Protect Overton Park from the Zoo Parking Lot

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We are grateful to Mayor Jim Strickland for his work to solve the greensward parking problem. Unfortunately, the plans presented so far require several design changes to prevent unnecessary and undesired physical and visual intrusion into the park. We respectfully request the development of a new design respecting the following principles.
>The footprint of the preliminary designs consumes almost 3 acres of park land and is needlessly large. It has been shown that the 415 required new spaces can be met within the zoo lot's current footprint. The new plan should pave no more park land than is absolutely necessary.
>The ring road, which is present in all three of the submitted plans, should be eliminated from future designs. It consumes a great deal of park land and places the sights, sounds, and smells of moving vehicles adjacent to Overton Park and its users. It intrudes on the sanctity of Veterans' Plaza. The circulation flow should be within the parking lot, not around it.
>Congestion in Overton Park and the surrounding neighborhoods is a serious issue that must be addressed, but it is not appropriate to use park land to do it. Instead, we advocate the following approaches.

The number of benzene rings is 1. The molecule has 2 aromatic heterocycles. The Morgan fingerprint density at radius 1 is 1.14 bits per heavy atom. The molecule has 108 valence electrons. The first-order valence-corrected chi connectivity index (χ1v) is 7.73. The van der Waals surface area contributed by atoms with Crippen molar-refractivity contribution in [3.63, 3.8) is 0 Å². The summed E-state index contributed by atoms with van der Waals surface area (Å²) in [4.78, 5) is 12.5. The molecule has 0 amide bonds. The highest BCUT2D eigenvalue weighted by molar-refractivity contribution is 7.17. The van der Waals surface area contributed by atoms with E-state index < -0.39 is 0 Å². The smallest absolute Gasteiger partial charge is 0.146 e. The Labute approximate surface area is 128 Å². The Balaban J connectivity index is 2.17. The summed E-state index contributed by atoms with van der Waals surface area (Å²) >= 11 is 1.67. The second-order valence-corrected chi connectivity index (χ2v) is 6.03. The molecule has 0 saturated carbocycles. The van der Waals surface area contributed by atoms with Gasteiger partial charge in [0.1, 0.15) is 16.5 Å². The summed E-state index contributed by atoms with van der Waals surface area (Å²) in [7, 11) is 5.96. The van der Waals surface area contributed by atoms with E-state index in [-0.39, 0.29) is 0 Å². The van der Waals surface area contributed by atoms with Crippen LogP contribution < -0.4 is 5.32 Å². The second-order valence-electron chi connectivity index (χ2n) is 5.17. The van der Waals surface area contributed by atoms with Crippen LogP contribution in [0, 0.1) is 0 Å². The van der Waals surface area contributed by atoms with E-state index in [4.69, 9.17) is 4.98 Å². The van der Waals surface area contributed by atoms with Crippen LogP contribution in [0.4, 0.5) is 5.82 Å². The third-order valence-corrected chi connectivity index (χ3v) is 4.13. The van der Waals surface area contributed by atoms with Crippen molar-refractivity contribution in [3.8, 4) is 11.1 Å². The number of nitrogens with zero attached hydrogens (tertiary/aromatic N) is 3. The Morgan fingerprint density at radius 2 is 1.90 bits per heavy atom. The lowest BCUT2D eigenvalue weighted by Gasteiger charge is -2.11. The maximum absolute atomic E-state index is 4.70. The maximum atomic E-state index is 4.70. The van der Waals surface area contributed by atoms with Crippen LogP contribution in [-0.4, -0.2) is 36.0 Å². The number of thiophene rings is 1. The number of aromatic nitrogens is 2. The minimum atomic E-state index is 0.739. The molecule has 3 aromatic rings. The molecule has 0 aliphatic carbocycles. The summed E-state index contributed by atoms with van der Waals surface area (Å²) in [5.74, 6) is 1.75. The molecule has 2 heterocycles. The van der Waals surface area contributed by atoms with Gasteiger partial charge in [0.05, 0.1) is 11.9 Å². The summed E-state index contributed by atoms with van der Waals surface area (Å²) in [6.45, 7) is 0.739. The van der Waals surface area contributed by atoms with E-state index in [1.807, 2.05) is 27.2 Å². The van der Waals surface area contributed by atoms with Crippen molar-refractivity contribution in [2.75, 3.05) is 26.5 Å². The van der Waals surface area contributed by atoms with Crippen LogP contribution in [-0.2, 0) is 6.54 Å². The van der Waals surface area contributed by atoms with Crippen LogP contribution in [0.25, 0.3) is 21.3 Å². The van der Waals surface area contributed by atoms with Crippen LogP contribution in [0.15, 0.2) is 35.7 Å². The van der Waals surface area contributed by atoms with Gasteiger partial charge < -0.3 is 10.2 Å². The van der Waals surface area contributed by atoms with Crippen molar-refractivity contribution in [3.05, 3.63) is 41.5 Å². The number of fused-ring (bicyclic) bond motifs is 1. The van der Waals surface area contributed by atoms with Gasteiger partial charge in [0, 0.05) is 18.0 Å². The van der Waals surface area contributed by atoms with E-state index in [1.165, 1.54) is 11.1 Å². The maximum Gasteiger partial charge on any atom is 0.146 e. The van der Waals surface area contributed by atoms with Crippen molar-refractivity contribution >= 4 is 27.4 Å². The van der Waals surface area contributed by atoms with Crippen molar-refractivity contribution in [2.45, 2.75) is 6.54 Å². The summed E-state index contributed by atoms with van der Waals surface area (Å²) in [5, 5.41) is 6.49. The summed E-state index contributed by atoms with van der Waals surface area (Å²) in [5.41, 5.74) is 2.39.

- Eliminate backups caused by antiquated pay-as-you-enter systems. Instead, use pay-as-you-exit, pay kiosks, or pay-by-app as is done successfully at downtown parking lots, at the airport, and in Overton Square.
- Improve the North Parkway zoo entrance and encourage the use of the spaces along North Parkway and in the Snowden School parking lot that is available for usage by the zoo on the weekends and during evening special events like Zoo Boo, Zoo Rendezvous, and Zoo Lights.
- Eliminate free parking as a benefit of zoo membership.
- Congestion at Prentiss and McLean is life-threateningly dangerous. A full-scale professional traffic study should be done to determine the safest and best solutions, such as one-way traffic flow from Poplar to Morrie Moss to Prentiss to McLean and hardscaping forcing right-turn only from Prentiss onto McLean.
>Use Low Impact Development (e.g., pervious pavers through which grass can grow to provide the appearance of continuous green space) in the part of the lot adjacent to the park to reduce runoff and to provide a visual buffer between the lot and the park, particularly during the off-season.
>Trees in the park and on the border of the lot and park are a high priority. The small number of healthy mature trees within the Zoo lot should be preserved if possible; the rest are less critical.
<Please respect the will of the people of Memphis, who are the owners and users of Overton park, by ensuring that the final design protects the beauty of the park and the safety of those who enjoy it.



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